ASEAN Economic Bulletin Vol. 19/1 (Apr 2002). Special Focus on "Rethinking the East Asian Development Model"

ASEAN Economic Bulletin Vol. 19/1 (Apr 2002). Special Focus on "Rethinking the East Asian Development Model"
Date of publication:  April 2002
Number of pages:  126
Code:  AE19/1

Contents

  • ASEAN Economic Bulletin Vol. 19/1 (Apr 2002). Special Focus on "Rethinking the East Asian Development Model"
  • Preliminary pages
  • ARTICLES
  • 1. Introductory Overview: Rethinking the East Asian Development Model, by Nick J. Freeman, Denis Hew Wei-Yen, authors
    Introduction to the Special Focus Issue of ASEAN Economic Bulletin Vol. 19, No. 1 (April 2002)
  • 2. Remodelling East Asian Development, by Shahid Yusuf, author
    The East Asian crisis of 1997-98 and subsequent research have highlighted how policies and institutions in East Asia need to evolve, in order to build on acquired strengths and momentum, to remedy apparent weaknesses, and to come to terms with global integration. The resumption of rapid growth will require more emphasis on innovation systems, the development of the financial and IT sectors and possibly the effective, regionally coordinated use of fiscal and exchange rate policies. It also requires a significant change in the role of the government with respect to industrial policy, ownership, and regulation.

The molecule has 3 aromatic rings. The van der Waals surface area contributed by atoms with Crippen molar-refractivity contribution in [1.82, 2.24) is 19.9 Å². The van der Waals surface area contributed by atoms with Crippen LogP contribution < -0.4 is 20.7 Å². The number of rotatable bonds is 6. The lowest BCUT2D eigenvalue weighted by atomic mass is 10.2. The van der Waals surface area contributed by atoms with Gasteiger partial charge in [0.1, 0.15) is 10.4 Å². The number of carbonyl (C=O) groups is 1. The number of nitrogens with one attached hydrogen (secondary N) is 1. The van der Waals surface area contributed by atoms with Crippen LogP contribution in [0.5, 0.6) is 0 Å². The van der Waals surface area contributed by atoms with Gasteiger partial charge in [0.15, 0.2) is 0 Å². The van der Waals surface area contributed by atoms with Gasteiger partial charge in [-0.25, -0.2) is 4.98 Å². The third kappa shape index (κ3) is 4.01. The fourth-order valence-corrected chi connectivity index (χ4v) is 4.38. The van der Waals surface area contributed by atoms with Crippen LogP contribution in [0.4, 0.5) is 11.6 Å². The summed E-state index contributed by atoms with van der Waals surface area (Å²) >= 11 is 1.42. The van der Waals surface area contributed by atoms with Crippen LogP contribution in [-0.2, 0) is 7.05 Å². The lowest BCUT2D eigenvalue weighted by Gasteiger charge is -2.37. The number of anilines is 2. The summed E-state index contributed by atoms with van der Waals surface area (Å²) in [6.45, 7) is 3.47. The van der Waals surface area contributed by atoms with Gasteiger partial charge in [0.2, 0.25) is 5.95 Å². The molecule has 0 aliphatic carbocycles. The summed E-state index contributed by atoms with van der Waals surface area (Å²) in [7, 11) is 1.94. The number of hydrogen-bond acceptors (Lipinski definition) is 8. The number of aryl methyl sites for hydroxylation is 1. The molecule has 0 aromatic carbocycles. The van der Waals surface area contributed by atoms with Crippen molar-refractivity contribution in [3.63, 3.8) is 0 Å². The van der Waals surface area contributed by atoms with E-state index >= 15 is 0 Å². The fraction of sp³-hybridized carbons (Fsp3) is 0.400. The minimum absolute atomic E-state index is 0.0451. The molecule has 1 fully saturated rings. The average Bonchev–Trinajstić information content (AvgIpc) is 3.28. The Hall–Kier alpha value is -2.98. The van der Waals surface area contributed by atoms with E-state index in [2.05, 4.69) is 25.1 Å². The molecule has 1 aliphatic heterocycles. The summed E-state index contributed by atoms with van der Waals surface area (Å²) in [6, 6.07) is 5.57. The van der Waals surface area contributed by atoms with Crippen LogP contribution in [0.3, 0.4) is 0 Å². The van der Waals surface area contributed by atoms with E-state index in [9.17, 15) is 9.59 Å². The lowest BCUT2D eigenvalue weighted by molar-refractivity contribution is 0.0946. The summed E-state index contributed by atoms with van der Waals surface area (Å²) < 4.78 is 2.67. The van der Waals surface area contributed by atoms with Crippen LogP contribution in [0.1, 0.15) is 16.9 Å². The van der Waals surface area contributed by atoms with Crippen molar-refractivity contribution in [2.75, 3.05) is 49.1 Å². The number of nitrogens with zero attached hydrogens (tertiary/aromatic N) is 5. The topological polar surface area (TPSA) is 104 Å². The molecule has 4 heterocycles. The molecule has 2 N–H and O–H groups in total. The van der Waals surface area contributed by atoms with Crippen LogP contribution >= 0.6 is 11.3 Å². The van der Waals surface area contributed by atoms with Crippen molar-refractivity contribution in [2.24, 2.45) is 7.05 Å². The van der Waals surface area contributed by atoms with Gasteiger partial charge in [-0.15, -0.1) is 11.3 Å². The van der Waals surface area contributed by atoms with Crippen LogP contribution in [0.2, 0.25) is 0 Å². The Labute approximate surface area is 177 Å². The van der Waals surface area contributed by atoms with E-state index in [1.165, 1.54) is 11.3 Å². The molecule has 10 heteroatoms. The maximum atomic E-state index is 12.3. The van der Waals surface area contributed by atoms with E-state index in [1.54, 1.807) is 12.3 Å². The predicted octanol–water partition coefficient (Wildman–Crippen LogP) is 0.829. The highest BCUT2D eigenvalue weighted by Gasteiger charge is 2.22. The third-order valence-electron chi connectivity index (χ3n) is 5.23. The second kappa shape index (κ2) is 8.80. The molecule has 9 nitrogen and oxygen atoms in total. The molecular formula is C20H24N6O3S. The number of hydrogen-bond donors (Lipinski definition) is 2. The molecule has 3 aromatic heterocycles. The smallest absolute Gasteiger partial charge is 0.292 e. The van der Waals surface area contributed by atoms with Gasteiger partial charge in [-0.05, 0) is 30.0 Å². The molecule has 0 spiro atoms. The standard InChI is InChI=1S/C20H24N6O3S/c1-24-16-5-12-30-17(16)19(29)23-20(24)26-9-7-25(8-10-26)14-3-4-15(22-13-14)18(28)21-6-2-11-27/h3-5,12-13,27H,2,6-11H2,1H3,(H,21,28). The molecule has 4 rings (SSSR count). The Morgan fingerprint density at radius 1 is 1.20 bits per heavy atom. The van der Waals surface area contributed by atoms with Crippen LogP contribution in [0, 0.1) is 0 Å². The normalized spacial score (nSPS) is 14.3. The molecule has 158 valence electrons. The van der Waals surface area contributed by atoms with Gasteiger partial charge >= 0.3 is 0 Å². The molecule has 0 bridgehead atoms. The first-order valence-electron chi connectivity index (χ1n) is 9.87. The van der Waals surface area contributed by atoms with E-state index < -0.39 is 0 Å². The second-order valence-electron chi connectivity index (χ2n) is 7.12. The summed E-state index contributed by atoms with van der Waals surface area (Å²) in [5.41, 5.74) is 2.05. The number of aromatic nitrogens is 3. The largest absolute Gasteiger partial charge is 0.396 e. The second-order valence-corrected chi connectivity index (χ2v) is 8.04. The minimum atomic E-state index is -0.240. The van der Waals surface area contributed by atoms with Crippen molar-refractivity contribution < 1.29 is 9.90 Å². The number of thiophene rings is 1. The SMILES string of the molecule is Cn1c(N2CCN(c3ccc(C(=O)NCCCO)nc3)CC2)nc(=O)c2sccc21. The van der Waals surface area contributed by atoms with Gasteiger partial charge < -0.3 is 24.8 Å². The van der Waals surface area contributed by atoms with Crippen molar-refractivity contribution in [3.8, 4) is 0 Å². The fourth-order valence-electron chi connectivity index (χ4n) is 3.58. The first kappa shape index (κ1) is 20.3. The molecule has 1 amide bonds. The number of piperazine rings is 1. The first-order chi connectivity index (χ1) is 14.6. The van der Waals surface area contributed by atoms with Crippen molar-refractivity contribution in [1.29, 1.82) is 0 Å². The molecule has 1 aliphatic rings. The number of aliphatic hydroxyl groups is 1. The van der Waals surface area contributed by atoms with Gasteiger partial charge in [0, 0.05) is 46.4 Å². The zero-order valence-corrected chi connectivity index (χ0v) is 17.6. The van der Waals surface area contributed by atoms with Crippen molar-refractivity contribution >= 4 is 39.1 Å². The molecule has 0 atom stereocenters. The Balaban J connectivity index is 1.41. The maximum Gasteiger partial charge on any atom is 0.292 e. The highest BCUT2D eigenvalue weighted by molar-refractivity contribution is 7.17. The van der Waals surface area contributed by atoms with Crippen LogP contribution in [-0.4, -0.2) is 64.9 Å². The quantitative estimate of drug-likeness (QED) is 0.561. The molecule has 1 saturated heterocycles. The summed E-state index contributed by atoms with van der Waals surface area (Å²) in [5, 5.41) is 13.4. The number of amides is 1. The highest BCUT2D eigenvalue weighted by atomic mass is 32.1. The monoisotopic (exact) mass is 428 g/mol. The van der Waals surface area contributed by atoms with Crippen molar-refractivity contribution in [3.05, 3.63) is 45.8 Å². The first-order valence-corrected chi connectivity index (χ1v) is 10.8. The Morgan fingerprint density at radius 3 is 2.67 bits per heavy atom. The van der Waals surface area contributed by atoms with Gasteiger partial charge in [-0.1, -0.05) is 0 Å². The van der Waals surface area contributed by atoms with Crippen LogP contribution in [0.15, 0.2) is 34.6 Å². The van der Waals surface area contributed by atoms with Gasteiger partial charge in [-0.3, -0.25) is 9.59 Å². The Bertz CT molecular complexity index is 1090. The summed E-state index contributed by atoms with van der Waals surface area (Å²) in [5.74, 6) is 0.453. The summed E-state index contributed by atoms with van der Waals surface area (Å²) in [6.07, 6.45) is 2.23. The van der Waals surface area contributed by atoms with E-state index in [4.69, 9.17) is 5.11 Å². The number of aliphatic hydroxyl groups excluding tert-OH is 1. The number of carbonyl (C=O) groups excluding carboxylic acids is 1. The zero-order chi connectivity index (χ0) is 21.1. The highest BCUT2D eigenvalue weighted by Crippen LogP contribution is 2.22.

• 3. Rethinking the Southeast Asian Development Model: Bringing Ethical and Governance Questions in, by Richard A Higgott, Helen E S Nesadurai, authors
    This article argues that the Southeast Asian development model (SEADM), as practised in parts of Southeast Asia, reflected an overwhelming emphasis on growth as a goal, while neglecting issues of equity and justice. This was clearly seen in the Thai and Indonesian experiences, where rising growth rates and income levels under open/free market policies were accompanied by widening income and wealth disparities, as well as growing feelings of marginalization, deprivation, and of injustice among large segments of the local population. In both countries, these developments led to growing challenges to the open market system well before the regional financial crisis. Yet, rethinking the SEADM does not mean doing away with open market policies. Instead, approaches to development must take seriously the goals of equity and social justice, to overcome the danger of open conflict and societal resistance that will likely emerge to challenge the very policies that have the best chance of delivering economic well-being over the long run.